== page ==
(Males 14-17, Females 13-16)


To establish and implement programs to ensure the technical, tactical and supporting ancillary skills of the individual player are improved to meet current and future competitive expectations.


At the Learn to Compete stage of development, participants begin to be referred to as athletes. This is an important period for establishing a determined and resilient mindset able to withstand the successes and failures associated with competitive golf. This is also the period in which the junior athlete can begin to more accurately measure their skills against peers and adapt accordingly through more detailed annual planning provided by a qualified coach. The focus of this stage should be to assess the strengths and weaknesses of all the individual’s golf skills in comparison to his/her peers.


  • Centeredness of ball contact.
  • Learning basic concepts surrounding ball flight.
  • Concepts of distance control for clubs.
  • Awareness of changing conditions and their effect on performance.
  • Specialty shots (i.e. uphill, downhill, knock-down).
  • Adding shot variety to basic skills learned.
  • High level putting skills (i.e. starting the ball on line and speed control).
  • Implementing basic tactics and strategies on a variety of courses inclusive of yardage and charting skills.
  • Introduction of post-round reflection and stat collection.


Choosing an appropriate length course is important in order to enhance the athlete’s learning and enjoyment.

  • Length for males: 6,500–7,000 yards
    • Course rating of 71
  • Length for females: 5,600–6,000 yards
    • Course rating of 73

Golf Course Length Reccomendation



Performance benchmarks at this stage become the primary means of assessment for coaches to measure athlete performance.

Ball Speed
+130 mph
Ball Speed
+130 mph
Green in Regulation

  • 6–10
Green in Regulation

  • 6–10
Up-and-down percentage inside 50 yards

  • 30–40% from grass
  • 20–30% from sand
Up-and-down percentage inside 50 yards

  • 35–45% from grass
  • 20–30% from sand

  • >90% from 1–3 ft
  • 60-75% from 4–5 ft
  • 30-40% from 6–10 ft
  • 10-20% from 11–15 ft

TrackMan combine score of 68 plus


  • 87% from 1–3 ft
  • 60-70% from 4–5 ft
  • 30-35% from 6–10 ft
  • 10-20% from 11–15 ft

TrackMan combine score of 66 plus


All instructors and coaches undergo PGA of Canada training that is entirely specific to the type of player or athlete they wish to work with. The recommended level for this stage is listed below:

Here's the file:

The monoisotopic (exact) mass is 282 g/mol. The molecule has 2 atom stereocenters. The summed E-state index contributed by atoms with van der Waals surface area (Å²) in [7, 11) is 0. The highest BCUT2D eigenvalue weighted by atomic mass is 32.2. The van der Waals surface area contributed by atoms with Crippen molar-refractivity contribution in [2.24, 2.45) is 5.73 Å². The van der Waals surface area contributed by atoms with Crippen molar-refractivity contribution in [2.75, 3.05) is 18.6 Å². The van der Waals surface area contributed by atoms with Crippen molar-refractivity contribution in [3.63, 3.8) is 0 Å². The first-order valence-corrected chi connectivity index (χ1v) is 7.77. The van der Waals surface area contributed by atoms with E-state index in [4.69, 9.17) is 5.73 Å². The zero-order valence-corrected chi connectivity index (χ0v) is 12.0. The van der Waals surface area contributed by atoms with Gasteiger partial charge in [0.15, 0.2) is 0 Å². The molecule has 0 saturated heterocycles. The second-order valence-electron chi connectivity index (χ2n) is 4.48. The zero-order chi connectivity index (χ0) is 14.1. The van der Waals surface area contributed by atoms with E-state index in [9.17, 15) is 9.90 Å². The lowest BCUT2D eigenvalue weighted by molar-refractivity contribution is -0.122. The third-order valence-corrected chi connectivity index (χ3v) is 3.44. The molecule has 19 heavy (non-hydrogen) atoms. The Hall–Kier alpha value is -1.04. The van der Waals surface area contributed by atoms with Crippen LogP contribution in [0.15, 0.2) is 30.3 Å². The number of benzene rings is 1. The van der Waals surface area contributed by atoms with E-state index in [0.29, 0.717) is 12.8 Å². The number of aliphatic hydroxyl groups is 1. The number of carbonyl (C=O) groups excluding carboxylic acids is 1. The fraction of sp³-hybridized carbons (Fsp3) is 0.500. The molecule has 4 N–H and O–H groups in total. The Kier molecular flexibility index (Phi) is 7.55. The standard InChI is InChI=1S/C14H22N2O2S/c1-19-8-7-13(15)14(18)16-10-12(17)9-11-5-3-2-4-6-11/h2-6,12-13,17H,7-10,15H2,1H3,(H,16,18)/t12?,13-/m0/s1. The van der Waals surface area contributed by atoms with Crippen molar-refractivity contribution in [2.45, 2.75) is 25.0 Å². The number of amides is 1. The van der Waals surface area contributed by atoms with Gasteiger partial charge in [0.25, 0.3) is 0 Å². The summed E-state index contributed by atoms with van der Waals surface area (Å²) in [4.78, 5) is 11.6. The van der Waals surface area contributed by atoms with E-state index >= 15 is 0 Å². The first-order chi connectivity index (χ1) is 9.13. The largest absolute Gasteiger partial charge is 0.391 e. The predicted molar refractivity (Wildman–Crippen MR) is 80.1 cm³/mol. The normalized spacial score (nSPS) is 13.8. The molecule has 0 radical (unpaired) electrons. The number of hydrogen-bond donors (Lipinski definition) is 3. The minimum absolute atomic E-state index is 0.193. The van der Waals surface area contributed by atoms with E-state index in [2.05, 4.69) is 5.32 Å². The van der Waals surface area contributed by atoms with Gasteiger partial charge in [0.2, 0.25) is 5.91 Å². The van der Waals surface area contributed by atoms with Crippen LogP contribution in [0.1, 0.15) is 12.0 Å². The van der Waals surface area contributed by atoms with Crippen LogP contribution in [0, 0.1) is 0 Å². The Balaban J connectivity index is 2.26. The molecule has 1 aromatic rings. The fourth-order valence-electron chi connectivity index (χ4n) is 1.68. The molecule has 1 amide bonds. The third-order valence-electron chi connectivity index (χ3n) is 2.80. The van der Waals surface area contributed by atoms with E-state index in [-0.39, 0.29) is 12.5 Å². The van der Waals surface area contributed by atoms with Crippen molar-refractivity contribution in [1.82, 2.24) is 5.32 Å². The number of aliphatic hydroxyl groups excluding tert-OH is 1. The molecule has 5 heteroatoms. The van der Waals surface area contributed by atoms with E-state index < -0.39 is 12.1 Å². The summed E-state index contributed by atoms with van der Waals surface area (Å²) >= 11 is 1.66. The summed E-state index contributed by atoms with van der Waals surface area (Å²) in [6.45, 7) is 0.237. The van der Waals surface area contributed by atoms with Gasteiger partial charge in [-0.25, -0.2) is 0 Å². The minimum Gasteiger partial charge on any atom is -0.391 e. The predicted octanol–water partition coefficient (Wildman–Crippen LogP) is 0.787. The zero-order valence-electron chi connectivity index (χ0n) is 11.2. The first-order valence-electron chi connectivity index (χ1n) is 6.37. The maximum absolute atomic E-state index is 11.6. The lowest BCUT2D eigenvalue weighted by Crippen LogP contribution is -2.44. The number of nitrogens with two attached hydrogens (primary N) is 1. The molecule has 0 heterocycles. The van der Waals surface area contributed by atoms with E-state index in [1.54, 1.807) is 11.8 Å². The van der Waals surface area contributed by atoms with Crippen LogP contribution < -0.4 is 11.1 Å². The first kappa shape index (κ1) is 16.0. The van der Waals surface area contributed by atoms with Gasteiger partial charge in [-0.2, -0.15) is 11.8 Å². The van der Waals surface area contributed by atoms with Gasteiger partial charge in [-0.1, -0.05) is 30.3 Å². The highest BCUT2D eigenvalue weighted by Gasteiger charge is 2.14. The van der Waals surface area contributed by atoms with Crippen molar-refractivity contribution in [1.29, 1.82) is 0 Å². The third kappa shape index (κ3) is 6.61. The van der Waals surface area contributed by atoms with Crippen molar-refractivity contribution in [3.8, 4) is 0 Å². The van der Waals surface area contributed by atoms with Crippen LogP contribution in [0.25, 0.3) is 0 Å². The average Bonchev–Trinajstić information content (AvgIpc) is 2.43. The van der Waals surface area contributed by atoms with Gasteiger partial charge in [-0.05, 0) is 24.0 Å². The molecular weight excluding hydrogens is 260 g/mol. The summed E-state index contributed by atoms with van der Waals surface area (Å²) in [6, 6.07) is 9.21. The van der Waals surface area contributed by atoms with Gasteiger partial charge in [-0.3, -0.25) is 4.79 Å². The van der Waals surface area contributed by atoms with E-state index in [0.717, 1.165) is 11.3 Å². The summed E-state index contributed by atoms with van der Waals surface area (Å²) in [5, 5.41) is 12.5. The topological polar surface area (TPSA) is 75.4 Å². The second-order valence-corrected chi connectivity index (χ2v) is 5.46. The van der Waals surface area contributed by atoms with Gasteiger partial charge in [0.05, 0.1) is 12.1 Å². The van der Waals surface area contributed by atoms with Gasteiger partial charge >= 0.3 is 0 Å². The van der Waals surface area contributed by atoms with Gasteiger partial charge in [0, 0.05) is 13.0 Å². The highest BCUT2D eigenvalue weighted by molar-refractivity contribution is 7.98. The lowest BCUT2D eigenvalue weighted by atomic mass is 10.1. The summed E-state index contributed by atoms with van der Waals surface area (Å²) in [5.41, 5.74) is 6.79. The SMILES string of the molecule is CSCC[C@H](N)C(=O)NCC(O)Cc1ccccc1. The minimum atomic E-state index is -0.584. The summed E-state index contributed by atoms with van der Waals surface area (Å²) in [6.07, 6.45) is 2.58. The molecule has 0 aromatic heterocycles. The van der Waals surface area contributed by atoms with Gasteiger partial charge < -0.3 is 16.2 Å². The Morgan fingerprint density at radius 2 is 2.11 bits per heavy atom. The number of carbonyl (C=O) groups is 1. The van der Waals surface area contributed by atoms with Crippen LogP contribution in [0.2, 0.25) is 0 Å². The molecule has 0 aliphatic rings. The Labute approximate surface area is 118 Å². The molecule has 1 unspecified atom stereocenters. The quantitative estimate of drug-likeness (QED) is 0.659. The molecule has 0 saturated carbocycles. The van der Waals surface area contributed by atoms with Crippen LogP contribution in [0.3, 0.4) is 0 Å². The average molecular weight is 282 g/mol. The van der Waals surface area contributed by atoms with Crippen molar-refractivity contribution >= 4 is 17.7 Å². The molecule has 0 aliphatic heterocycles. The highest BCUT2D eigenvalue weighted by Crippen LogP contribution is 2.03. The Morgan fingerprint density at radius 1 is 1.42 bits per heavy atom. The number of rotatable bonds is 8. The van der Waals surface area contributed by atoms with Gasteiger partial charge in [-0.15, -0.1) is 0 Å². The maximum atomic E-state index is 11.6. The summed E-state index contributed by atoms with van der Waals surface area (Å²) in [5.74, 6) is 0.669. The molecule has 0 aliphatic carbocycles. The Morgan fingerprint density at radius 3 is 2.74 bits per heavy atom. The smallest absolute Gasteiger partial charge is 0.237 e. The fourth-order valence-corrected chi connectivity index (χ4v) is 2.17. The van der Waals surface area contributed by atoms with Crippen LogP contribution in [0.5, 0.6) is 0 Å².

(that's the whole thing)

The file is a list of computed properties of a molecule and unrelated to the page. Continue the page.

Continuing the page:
• Coach of Developing Competitor
  • Coach of New Competitor


Individualized practice plans inclusive of random/blocked practice modeling competition

  • 32–42 weeks per year (indoor and outdoor practice included).
  • 30–40 training hours per week (inclusive of on-and-off course training).
  • Outdoor training week—two to three, 18-hole rounds plus two, 9-hole rounds (max. 72 holes).
  • Practice sessions are 2–3 hours with varied focus as well as rest and recovery.
  • Distribution of practice (note: this should be reviewed between the coach and athlete to ensure proper focus based on personal needs):
    • 30% putting
    • 30% short game
    • 40% long game


Working with a qualified coach, athletes have now been introduced to a yearly plan that will include a competition schedule with a combination of home club and inter-club events as well as a larger number of competitions outside of the athlete’s home club. A general guideline is set out below and for more details see the Junior Competitive Pathway.

  • 18-hole: 4-5 events
  • 36-hole: 5-6 events
  • 54-hole: 4-6 events
  • 72 hole: 2-3 events


Custom fitting should be further developed at this stage—otherwise fundamentals, technique and performance will likely be compromised in this stage and in future stages.


  • Basic understanding of tournament etiquette.
  • Develop an understanding of NCAA/CIS programs including recruitment policies and procedures.
  • More detailed understanding of the Rules of Golf.
  • Introduce basic understanding and impact of performance enhancing supplements.
  • Introduction of stats collection (i.e. Shot by Shot).
  • Introduction of course charting and mapping.


Through this stage in their development, athletes should be introduced to the concept of well-designed annual planning coupled with a periodic critical review process. Given the demands upon their time and the impact of growth and development, logical plans or roadmaps provide a basis for decisions and programming.

Since this stage typically involves significant physical and psychological challenges, it is important that the physical conditioning program reflects and responds to the individual athlete’s situation. Time must be given to establishing a strong physical